|Artist's Life Date / Bio Data
||Amrita Sher-Gil flashed through the Indian artistic horizon like an incandescent meteor. Her place in the trajectory of Indian modern art is unquestionably pre eminent. Her aesthetic sensibility shows not surprisingly a blend of European and Indian elements. Her command over handling of oil medium and use of colour, as well as her vigorous brushwork and strong feeling for composition, all go towards giving a dazzling quality to her genius.
Sher-Gil's sikh father, Umrao Singh Sher-Gil was an owner of landed estates and among other things, he was also a skilled photographer. Her mother, Marie Antoinette was a Hungarian. Sher- Gil's art education was completed in Paris where she was influenced by the post impressionists like Gauguin. While her childhood years were spent travelling between India and Europe, she returned to India in the mid 30s of the 20th century with a wish to make India her home.
It was at this time her ways of seeing changed radically. Sher-Gil looked at the Indian art traditions with a fresh eye and she gazed at the sad-eyed people around her with empathy. She became excited by the Indian miniature traditions and as a consequence of her travels to the rock cut caves of Ajanta and Ellora and through South India, her visual language underwent a dramatic transformation. Both the palette, which became saturated with intense reds, ochres, browns, yellows and greens, and her figuration expressed a new visual reality. But she interspersed these paintings of her land and its people with paintings that she practiced in Paris.
It is interesting to note that in the mid-1930s, when Amrita Sher-Gil explored a new expressive style to represent the Indian themes that she painted, there was a lot of experimental work going on at the time. Rabindranath Tagore had already exhibited his expressionist style of painting in Europe and was vigorously continuing to paint haunting images. Jamini Roy was drawing critical attention with his folk idiom and the Santiniketan masters were engaged in making bold experiments with visual language.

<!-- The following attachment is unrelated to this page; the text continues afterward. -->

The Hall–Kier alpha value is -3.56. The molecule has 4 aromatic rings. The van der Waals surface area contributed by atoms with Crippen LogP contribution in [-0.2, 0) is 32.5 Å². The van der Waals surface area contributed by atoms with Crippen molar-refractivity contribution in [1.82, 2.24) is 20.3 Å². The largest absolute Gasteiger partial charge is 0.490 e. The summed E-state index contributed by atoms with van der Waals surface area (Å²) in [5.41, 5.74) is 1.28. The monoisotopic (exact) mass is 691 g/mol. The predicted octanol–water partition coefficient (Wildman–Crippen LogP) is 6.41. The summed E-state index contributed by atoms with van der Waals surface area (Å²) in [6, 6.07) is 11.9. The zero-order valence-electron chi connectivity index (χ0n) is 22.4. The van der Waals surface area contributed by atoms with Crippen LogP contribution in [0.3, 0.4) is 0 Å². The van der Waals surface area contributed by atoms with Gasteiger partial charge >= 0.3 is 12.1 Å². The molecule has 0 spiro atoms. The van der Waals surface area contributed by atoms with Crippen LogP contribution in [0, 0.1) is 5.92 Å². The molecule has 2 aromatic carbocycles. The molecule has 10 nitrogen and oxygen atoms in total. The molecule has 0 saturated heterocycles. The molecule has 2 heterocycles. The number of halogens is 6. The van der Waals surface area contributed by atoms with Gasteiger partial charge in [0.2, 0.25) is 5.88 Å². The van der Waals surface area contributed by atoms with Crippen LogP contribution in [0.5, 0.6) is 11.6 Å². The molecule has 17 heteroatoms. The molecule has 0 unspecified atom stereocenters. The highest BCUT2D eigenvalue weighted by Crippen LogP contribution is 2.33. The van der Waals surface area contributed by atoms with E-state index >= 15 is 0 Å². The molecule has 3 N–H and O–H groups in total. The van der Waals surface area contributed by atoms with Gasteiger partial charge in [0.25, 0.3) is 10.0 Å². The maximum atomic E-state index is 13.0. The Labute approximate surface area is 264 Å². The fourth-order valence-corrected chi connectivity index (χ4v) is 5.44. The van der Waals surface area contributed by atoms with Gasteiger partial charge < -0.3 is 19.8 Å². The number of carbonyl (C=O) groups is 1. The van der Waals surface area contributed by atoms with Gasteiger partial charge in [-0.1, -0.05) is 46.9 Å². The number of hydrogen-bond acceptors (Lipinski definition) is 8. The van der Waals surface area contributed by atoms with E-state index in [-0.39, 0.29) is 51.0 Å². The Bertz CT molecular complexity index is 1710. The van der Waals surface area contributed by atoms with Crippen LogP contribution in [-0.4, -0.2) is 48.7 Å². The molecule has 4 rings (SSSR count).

The dichotomy is perhaps one clue to her complex persona. Sher-Gil was passionate about life drinking what it had to offer to the dregs. And yet she harboured within her a deep sense of melancholy that found expression in the pensive faces of her subjects and their languorous poses.
Sher-Gil's visual language introduced a host of new elements in modern Indian art. For one, her handling of the oil medium opened up new possibilities for a future generation of artists. Her distinctive vision left its mark on pre-Independence modern painting. Art historian and cultural studies analyst Geeta Kapur observed that she had feminized Indian art. Her female forms demanded attention. They were both sensuous and vulnerable. They were subjects and objects at the same time. Besides her subtly expressive representation of the female figure, Sher-Gil also wove in ingeniously narrative elements of miniature paintings in her work. Also,for the first time, we see intimate portrayals of domestic scenes.
The NGMA has a large collection of 107 of her paintings covering an extensive range of her important works both from her Paris days and from her Indian stay.